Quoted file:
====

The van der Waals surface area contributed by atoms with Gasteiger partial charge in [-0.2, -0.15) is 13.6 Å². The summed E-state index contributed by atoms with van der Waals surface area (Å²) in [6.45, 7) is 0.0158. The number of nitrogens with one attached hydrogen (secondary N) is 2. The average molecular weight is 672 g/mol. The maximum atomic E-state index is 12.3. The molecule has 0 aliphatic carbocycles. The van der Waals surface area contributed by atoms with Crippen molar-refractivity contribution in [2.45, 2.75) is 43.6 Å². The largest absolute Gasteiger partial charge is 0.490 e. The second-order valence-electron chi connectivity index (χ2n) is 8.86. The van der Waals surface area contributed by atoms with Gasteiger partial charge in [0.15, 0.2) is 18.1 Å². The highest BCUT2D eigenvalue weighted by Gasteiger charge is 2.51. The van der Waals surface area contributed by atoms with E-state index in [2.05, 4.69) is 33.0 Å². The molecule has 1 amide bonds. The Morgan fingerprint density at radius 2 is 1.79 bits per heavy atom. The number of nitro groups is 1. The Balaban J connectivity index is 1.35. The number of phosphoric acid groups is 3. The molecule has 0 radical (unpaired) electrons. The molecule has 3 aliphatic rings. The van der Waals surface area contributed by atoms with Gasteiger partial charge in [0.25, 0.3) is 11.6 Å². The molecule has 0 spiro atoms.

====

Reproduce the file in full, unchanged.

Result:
The van der Waals surface area contributed by atoms with Gasteiger partial charge in [-0.2, -0.15) is 13.6 Å². The summed E-state index contributed by atoms with van der Waals surface area (Å²) in [6.45, 7) is 0.0158. The number of nitrogens with one attached hydrogen (secondary N) is 2. The average molecular weight is 672 g/mol. The maximum atomic E-state index is 12.3. The molecule has 0 aliphatic carbocycles. The van der Waals surface area contributed by atoms with Crippen molar-refractivity contribution in [2.45, 2.75) is 43.6 Å². The largest absolute Gasteiger partial charge is 0.490 e. The second-order valence-electron chi connectivity index (χ2n) is 8.86. The van der Waals surface area contributed by atoms with Gasteiger partial charge in [0.15, 0.2) is 18.1 Å². The highest BCUT2D eigenvalue weighted by Gasteiger charge is 2.51. The van der Waals surface area contributed by atoms with E-state index in [2.05, 4.69) is 33.0 Å². The molecule has 1 amide bonds. The Morgan fingerprint density at radius 2 is 1.79 bits per heavy atom. The number of nitro groups is 1. The Balaban J connectivity index is 1.35. The number of phosphoric acid groups is 3. The molecule has 0 radical (unpaired) electrons. The molecule has 3 aliphatic rings. The van der Waals surface area contributed by atoms with Gasteiger partial charge in [0.25, 0.3) is 11.6 Å². The molecule has 0 spiro atoms.